Lent begins in two weeks. In my church and I think this is true for other denominations, we don’t sing any Alleluias during lent.
I don’t know.
I looked it up.
In the season of Lent we focus on repentance and being sorry for our sins. Singing or saying the word “alleluia” has historically been suspended during Lent’s forty days. The omission of alleluia during Lent goes back at least to the fifth century in the western church.
Some churches even sing farewell to Alleluias the Sunday before Ash Wednesday.
One other unusual ritual with this normal expression of praise is “burying the alleluias.”
Yep, you read that correctly. Some churches make an alleluia from paper, fabric, metal, wood, or some other natural material that may be carried in procession or might lead a parade accompanied by instruments and singing. Burial could take place in the ground, or the alleluia could simply be placed in a suitable container that will remain in the worship space as a visual reminder of alleluia’s absence during Lent.
Lent is practiced as a solemn and soul-searching time. One of fasting and abstinence. I understand taking the time to consider on my sins, ask for forgiveness, and ask the Lord to help me lead a life more reflective of Him.
“Yet even now, says the Lord, repent and return to me with all your heart” Joel 2:13.
Yes repent, but also return to the Lord with all your heart. How can we do that this season?
We walk with Jesus through His story – His suffering, His death and also His resurrection. We are an Easter people – eyes on the living Christ and hearts fixed only on Him.
I sense this season needs joy too.
My last post I mentioned I am sending handwritten notes to people. The response I received both in the comments and many through emails amazed me. People are hungry for connection. This is a positive ritual for my Lenten journey.
Kindness and joy will be two spiritual practices I employ each day during this Lent. I want to smile more, give more and be more for others. Compassion and joy bring delight to God and I can’t think of a better way to honor Him.
And yes I will participate for a second year with the fun and educational Lenten Madness. Based loosely on the wildly popular NCAA basketball tournament, Lent Madness pits 32 saints against one another in public voting as they compete for the coveted Golden Halo. But it is more than that: Lent Madness is really an online devotional tool designed to help people learn about saints. The competition begins on Thursday, February 14 and takes place at www.lentmadness.org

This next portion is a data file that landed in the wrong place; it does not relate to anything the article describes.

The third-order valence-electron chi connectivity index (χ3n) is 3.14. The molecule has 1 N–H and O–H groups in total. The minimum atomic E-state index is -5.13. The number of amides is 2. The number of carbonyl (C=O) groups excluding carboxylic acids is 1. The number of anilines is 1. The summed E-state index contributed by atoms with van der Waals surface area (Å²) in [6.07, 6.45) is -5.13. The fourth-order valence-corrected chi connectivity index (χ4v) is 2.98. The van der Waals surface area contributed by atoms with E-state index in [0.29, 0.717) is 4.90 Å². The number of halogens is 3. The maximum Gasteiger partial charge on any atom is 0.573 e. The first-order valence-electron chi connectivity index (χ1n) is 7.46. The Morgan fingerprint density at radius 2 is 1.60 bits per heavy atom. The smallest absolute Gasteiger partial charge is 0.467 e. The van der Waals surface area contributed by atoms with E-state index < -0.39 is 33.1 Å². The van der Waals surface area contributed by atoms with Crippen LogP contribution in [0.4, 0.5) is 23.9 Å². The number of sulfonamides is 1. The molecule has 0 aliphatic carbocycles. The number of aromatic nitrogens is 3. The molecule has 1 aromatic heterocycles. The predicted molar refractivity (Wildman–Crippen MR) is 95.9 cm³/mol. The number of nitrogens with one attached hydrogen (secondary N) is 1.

The format is straightforward: 32 saints are placed into a tournament-like single elimination bracket. Each pairing remains open for twenty-four hours, and people vote for their favorite saint. Sixteen saints make it to the Round of the Saintly Sixteen; eight advance to the Round of the Elate Eight; four make it to the Faithful Four; two to the Championship; and the winner is awarded the Golden Halo. The 2012 Lent Madness champion was Mary Magdalene.
The two mad capped and slightly crazy czars of Lenten Madness are Rev. Tim Schenck, an Episcopal priest and rector of St. John’s Church in Hingham, Massachusetts and Rev. Scott Gun, Executive Director of Forward Movement. Their funny videos, antics and saintly sarcasm brings joy to Lent and I think that brings delight to God.
And if my saint wins this year, you will probably hear me shout “Alleluia” even before Easter.
What positive activity do you plan for Lent?
Jean Wise says
There IS a much needed balance between being lent people and Easter people. Like times with community and times in silence and solitude. I sometimes find that balance but often have to “reset” the dial again and again!
Nancy Franson says
Having not grown up in a liturgical tradition, I’m slowly feeling my way through seasons like Lent. But Lenten Madness? That just cracks me up. I have to go check that out!
A friend of mine, who traditionally gives something up for Lent, allows himself to indulge on Sundays as a means of bearing witness to the reality of the resurrection. Yes, by all means let us examine ourselves. But never, never should we forget we are Easter people!
JoAnne Potter says
We are Easter people.
Yes, we are. And we are also lenten people. We go to a church that does not practice liturgical seasons, but they are important as intentional times of contemplative devotion. Your idea of kindness and joy is a beautiful one.
Jean Wise says
Dolly, I really enjoy the learning and the laughter with Lent Madness. I will tell my hubby who is pitted against whom each day and he will say who is that? and we both learn. Those guys are a little crazy too so that makes me laugh too. A little good old fashion fun in the middle of dreary winter…. love ya!
What a fun idea…I will have to check out this Lent Madness and I like how you are writing to people…can’t believe Lent starts on 2/14…yikes…hugs to you, Jean 🙂